Lavender in Provence is almost as famous as the Eiffel Tower in Paris, and many people visit each year hoping to catch a glimpse of the stunning landscapes found when this gorgeous purple plant is in full bloom. What many don’t realise is that you have a short season to see it. June and July are usually the best times, and possibly August if the weather has been poor and the harvest is late.
Personally, it would be June for me. That’s mainly because I don’t like the crowds that descend in high summer, choosing back roads as a preference and enjoying the pleasures that driving in France offers. I’d much rather saunter than than fight with tourism in a hot car. It’s worth remembering that the temperatures in this part of France can get extremely high, while late spring seems just perfect.
Where to Find Lavender in Provence
When we were last in Provence, we visited the Musée de la Lavande at Coustellet. It was September so the harvest was long gone but none the less, we were able to enjoy learning about the history of lavender production in Provence. It was also interesting to see the tools and machinery that have been used for many years.
You may think that this is not a place for children, but Lola was three at the time and she loved it. They have an area specifically for the little ones, and we also received a free jigsaw which she was very pleased with!
This museum is sister to the Château de Bois, a family farm set high in the village of Lagarde d’Apt, in the Vaucluse dept. It’s a little settlement with a population of perhaps thirty. Their farm can be found high in the Albion highlands at 1,100 metres altitude, and it is positioned between the magnificent Luberons and Mont Ventoux, penned the Giant of Provence.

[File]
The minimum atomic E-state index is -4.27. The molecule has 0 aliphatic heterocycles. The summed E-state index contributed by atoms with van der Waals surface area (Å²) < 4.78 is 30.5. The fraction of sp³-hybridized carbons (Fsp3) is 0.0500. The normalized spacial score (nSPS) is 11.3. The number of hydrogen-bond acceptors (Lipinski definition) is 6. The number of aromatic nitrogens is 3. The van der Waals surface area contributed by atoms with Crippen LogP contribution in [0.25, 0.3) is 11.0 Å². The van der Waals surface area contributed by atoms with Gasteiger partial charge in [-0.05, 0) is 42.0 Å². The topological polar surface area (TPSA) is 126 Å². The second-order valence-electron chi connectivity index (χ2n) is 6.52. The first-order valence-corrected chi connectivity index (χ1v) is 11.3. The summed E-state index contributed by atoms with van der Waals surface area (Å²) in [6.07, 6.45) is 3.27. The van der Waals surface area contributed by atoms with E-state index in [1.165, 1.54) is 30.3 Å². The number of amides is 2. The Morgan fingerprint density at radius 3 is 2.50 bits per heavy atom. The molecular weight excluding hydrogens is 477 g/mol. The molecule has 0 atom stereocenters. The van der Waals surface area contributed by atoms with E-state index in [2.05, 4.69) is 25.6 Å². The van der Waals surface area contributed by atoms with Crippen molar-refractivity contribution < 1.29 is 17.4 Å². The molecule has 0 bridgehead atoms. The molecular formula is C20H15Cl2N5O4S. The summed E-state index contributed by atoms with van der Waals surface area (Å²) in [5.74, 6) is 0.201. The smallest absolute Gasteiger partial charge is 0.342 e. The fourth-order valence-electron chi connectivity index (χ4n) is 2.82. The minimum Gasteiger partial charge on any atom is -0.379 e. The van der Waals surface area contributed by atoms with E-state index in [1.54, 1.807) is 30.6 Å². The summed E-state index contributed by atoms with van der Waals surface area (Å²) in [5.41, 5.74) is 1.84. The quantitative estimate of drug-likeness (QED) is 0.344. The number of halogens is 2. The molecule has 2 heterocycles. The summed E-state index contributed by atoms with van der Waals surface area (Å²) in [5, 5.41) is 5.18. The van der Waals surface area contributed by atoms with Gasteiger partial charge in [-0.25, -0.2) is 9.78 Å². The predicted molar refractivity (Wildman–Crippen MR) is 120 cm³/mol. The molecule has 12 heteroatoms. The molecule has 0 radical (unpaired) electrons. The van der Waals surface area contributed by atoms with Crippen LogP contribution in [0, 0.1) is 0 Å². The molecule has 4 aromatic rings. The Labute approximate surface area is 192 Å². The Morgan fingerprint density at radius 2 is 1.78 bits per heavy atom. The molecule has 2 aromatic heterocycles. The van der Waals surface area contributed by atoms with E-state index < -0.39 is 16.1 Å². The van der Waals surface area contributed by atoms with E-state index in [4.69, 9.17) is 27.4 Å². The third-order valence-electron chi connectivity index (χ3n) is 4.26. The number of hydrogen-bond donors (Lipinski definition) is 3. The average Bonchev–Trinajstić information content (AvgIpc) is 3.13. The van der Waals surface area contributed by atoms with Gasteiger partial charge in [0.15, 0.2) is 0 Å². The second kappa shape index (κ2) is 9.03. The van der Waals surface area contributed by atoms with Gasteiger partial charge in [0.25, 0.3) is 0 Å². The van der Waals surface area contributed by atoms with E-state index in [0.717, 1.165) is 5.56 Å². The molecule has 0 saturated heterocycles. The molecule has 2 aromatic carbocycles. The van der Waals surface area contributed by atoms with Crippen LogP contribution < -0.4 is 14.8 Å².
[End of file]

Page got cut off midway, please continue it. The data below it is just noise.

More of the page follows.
We didn’t make it across to that corner on this particular day, but it is certainly on the list to go to next time… after all I have a plan to write a children’s book about searching for Lavender in Provence. It would all be in the name of research!
The lavender grown at Château de Bois accounts for 10% of all French production, and I can’t help but think that the clarity of light and clear air in the South of France is a strong contributor to the quality and quantities produced. It seems that this lack of pollution only enhances the ninety hectares of true lavender, or “population lavender” they grow. Their 300-hectare property is on a huge scale, and the fields are rotated every ten years with the plants being burnt off to start afresh in each cycle. I think that if you have the chance, driving high up to the highlands would be well worth the trip. You’d certainly be rewarded with fabulous, breathtaking views.
Musée de la Lavande (Lavender Museum), Coustellet. How to Get There
As mentioned earlier, the museum in Coustellet is a great place to learn more about Lavender. It lies about fifteen minutes north-east of Cavaillon, a large town which famously lends it name to melons. As an aside, one of the great things about driving here is that you’ll see local growers selling these huge sweet fruits on the roadside throughout Provence along with other delicious produce. Don’t think twice – just stop to buy some!
Anyway, back to the route. Take the D15 out of Cavaillon, then the D900 which passes through Coustellet. You may not know when you arrive at your destination because it is little more than a crossroads, but there is a sign for the museum on the junction where you will turn left. The museum is around one hundred metres up on the right hand side; there is plenty of parking and good facilities.
It’s worth noting that the museum and the farm are found in different departments. The museum is in the Bouches-du-Rhone department, but the farm over at Lagarde d’Apt is in the Alpes-de-Haute-Provence.
As with the rest of the Provence, and in fact France, the scenery rolls ahead as you drive. Frequently, you come across little towns which make you want to return again and again. In fact, as I write I have a little smile creeping across my face as I remember the empty open roads and the smiling locals taking life a moment at a time.
Other Locations to Explore in Search of Lavender in Provence
The reason I was heading east from our base at Fontvieille towards Cavaillon was because I had researched the Plateau de Valensole, hoping to catch some late lavender remaining unharvested. I would suggest that you simply drive to that region at the right time of year and you will get what you are looking for.
Personally, I was on a mission to find lavender for my father because he had never seen the iconic scenes despite being a frequent visitor to France. I write more about this in my book Clancy Goes To France if you’re interested, but if not I do hope this article has provided you with a little inspiration as well as useful information for you to embark on your own quest to find Lavender in Provence.